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How do you determine what kind of octane analyzer you need?

The Shatox product offers excellent results for non-ethanol blended gasoline and petroleum based diesel fuels. In addition, Shatox produces several products to determine viscosity as well as other quality tests.

People often ask about testing aviation and racing fuels. Many times these gasoline type fuels contain heavy consitrations of Tetra-Ethel lead, or unusual chemical additives. It is important to understand that in these cases the only reliable method to use for measuring octane value is the CFR engine. Please inquire if we can accommodate your specific requirements by emailing us exactly what fuels you are working with.

If we are unable to provide a product to accomidate your requirments, you may want to consider an ASTM laboratory that speciallizes in fuel testing. You can expect to pay upwards of $600 per sample tested by these labs.

To help determine what analyzer you may require, we have created a table showing some of the pros and cons not only the analyzers we sell, but also comparing these products to the primary ASTM octane and cetane measurement products and procedures used around the world.


Octane Determination Methods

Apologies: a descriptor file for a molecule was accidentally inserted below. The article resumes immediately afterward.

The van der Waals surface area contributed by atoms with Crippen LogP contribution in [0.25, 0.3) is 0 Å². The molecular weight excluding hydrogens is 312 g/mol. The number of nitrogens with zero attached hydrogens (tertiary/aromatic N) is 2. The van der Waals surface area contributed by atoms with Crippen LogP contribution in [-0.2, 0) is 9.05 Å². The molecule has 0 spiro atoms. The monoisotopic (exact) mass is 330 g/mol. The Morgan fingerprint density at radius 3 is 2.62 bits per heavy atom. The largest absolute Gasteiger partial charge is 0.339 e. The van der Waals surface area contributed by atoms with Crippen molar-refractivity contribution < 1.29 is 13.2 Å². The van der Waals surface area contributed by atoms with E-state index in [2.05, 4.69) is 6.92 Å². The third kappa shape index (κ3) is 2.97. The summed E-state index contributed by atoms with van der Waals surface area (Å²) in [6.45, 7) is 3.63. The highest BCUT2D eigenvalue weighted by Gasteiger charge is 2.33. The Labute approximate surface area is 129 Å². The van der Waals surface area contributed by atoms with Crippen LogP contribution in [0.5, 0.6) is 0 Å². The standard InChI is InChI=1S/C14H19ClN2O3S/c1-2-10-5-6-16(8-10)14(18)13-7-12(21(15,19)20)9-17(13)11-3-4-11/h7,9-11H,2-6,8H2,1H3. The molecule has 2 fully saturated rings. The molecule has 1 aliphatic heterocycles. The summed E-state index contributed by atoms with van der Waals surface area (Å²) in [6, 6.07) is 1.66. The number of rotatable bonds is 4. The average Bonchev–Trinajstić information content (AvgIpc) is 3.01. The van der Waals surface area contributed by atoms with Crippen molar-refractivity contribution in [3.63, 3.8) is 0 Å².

Detection Method

CFR Octane


This procedure uses a specialized internal combustion engine to acoustically determine when the combustion mixture in the engine begins to auto-ignite. The device can basically "hear" the precise instant the fuel mixture begins to ignite without the spark plug firing.

Combustion/ Acoustic

Primary ASTM method actually measures the octane value of the sample. Can be used to test many types of fuel. Most accurate!

Expensive ($200,000 - $500,000), complicated, laboratory bound. Laboratory skilled personnel needed to operate.

Gas/Liquid Chromatograph

This procedure uses a Gas or Liquid Chromatograph to determine the chemical make-up and the volumes of these chemicals. Then software extrapolates how this mixture would react in a CFR engine.

Electronic/ Chemical

Less expensive than CFR engine.

Still expensive ($50,000 - $250,000), complicated, laboratory bound. Laboratory skilled personnel needed to operate. Considered a secondary method.


Electronically determines the electrical properties of the sample.Then compares the value to known fuel mixtures and the expected octane value of those mixtures.


Most affordable ($2,000 - $4,000). No special skills needed to operate.

Limited to petroleum fuels and only fuels the device is calibrated for. Considered a secondary method.

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